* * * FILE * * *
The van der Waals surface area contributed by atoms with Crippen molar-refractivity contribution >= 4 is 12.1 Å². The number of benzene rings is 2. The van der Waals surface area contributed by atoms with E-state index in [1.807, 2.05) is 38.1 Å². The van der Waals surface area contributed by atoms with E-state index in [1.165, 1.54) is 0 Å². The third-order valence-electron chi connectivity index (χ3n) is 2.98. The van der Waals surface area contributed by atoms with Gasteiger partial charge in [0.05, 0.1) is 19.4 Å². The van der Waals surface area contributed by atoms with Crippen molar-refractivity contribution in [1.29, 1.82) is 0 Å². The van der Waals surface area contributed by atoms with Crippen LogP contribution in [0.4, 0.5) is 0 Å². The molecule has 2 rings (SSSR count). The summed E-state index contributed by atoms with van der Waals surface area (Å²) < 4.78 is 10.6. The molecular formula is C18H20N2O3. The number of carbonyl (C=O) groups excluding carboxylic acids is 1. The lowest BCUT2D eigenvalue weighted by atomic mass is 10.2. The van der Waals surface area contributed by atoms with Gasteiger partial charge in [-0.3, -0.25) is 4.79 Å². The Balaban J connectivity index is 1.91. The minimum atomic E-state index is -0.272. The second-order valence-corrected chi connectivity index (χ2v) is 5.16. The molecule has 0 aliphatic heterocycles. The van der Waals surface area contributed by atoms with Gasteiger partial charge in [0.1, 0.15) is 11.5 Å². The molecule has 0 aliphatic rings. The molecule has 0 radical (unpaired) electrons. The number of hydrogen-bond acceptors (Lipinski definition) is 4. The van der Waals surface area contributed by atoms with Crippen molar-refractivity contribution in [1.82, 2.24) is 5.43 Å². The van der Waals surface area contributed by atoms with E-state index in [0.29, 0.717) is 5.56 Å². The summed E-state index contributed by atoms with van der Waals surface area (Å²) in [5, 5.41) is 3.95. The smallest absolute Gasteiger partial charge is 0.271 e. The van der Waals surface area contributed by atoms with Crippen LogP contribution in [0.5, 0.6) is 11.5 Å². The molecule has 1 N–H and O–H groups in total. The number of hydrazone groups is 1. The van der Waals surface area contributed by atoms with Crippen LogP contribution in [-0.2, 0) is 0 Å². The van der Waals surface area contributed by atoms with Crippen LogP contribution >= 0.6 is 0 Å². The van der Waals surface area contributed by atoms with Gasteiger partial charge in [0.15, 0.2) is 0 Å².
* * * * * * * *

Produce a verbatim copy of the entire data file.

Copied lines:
The van der Waals surface area contributed by atoms with Crippen molar-refractivity contribution >= 4 is 12.1 Å². The number of benzene rings is 2. The van der Waals surface area contributed by atoms with E-state index in [1.807, 2.05) is 38.1 Å². The van der Waals surface area contributed by atoms with E-state index in [1.165, 1.54) is 0 Å². The third-order valence-electron chi connectivity index (χ3n) is 2.98. The van der Waals surface area contributed by atoms with Gasteiger partial charge in [0.05, 0.1) is 19.4 Å². The van der Waals surface area contributed by atoms with Crippen molar-refractivity contribution in [1.29, 1.82) is 0 Å². The van der Waals surface area contributed by atoms with Crippen LogP contribution in [0.4, 0.5) is 0 Å². The molecule has 2 rings (SSSR count). The summed E-state index contributed by atoms with van der Waals surface area (Å²) < 4.78 is 10.6. The molecular formula is C18H20N2O3. The number of carbonyl (C=O) groups excluding carboxylic acids is 1. The lowest BCUT2D eigenvalue weighted by atomic mass is 10.2. The van der Waals surface area contributed by atoms with Gasteiger partial charge in [-0.3, -0.25) is 4.79 Å². The Balaban J connectivity index is 1.91. The minimum atomic E-state index is -0.272. The second-order valence-corrected chi connectivity index (χ2v) is 5.16. The molecule has 0 aliphatic heterocycles. The van der Waals surface area contributed by atoms with Gasteiger partial charge in [0.1, 0.15) is 11.5 Å². The molecule has 0 aliphatic rings. The molecule has 0 radical (unpaired) electrons. The number of hydrogen-bond acceptors (Lipinski definition) is 4. The van der Waals surface area contributed by atoms with Crippen molar-refractivity contribution in [1.82, 2.24) is 5.43 Å². The van der Waals surface area contributed by atoms with E-state index in [0.29, 0.717) is 5.56 Å². The summed E-state index contributed by atoms with van der Waals surface area (Å²) in [5, 5.41) is 3.95. The smallest absolute Gasteiger partial charge is 0.271 e. The van der Waals surface area contributed by atoms with Crippen LogP contribution in [0.5, 0.6) is 11.5 Å². The molecule has 1 N–H and O–H groups in total. The number of hydrazone groups is 1. The van der Waals surface area contributed by atoms with Crippen LogP contribution in [-0.2, 0) is 0 Å². The van der Waals surface area contributed by atoms with Crippen LogP contribution >= 0.6 is 0 Å². The van der Waals surface area contributed by atoms with Gasteiger partial charge in [0.15, 0.2) is 0 Å².